A patient with an excessive intake of a halide such as bromide, fluoride or iodide may present with apparent hyperchloremia and a negative anion gap.


Methods of determining chloride that may give falsely high readings in the presence of a halide:

(1) ion specific electrode

(2) thiocyanate method


Clinical findings:

(1) apparent hyperchloremia

(2) low or negative anion gap (while the instrument may be fooled, the body is not)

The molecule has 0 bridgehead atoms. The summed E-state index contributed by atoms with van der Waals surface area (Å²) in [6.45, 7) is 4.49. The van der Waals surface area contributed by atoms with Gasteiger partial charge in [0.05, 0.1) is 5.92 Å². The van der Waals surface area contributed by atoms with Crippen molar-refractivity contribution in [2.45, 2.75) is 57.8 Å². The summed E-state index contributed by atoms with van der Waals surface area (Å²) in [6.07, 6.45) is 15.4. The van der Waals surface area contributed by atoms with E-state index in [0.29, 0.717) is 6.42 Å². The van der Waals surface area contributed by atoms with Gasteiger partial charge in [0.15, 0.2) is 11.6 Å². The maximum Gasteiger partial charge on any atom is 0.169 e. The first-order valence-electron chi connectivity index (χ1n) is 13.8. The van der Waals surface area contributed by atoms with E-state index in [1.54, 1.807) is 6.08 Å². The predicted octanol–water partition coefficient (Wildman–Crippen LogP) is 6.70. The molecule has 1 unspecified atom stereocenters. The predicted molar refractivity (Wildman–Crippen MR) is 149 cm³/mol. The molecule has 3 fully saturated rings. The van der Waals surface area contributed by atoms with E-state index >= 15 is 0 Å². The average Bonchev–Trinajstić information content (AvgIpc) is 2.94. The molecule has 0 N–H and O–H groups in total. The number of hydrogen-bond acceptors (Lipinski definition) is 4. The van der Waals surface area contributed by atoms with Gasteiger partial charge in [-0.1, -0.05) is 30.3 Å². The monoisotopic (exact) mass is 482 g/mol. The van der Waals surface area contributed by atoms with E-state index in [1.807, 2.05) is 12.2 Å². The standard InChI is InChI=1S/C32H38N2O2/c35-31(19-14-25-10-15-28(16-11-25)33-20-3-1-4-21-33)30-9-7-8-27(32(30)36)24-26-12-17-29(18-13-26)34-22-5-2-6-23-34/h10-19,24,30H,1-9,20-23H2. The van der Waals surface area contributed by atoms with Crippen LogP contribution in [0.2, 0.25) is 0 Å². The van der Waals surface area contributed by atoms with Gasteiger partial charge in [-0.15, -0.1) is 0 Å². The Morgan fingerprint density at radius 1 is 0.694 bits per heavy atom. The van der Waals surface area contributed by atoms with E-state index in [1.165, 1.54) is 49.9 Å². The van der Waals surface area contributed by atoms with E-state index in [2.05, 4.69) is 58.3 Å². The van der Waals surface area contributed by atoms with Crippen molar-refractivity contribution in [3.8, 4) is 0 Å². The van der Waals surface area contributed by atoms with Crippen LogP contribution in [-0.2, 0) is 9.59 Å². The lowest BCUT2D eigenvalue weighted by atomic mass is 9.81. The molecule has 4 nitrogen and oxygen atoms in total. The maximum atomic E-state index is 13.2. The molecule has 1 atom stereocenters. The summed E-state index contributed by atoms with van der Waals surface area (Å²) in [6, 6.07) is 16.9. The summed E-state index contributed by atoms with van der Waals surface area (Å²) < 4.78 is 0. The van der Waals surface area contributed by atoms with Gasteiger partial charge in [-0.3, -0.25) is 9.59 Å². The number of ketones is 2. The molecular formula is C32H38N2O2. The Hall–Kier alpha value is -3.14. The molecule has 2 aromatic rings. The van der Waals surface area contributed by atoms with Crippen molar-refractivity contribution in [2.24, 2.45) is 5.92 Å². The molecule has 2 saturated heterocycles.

(3) history of bromide, iodide or fluoride intake/exposure (which may need to be specifically looked for)

(4) presence of the halide on specific assay


The presence of unexplained hyperchloremia should prompt a search for occult halide exposure.


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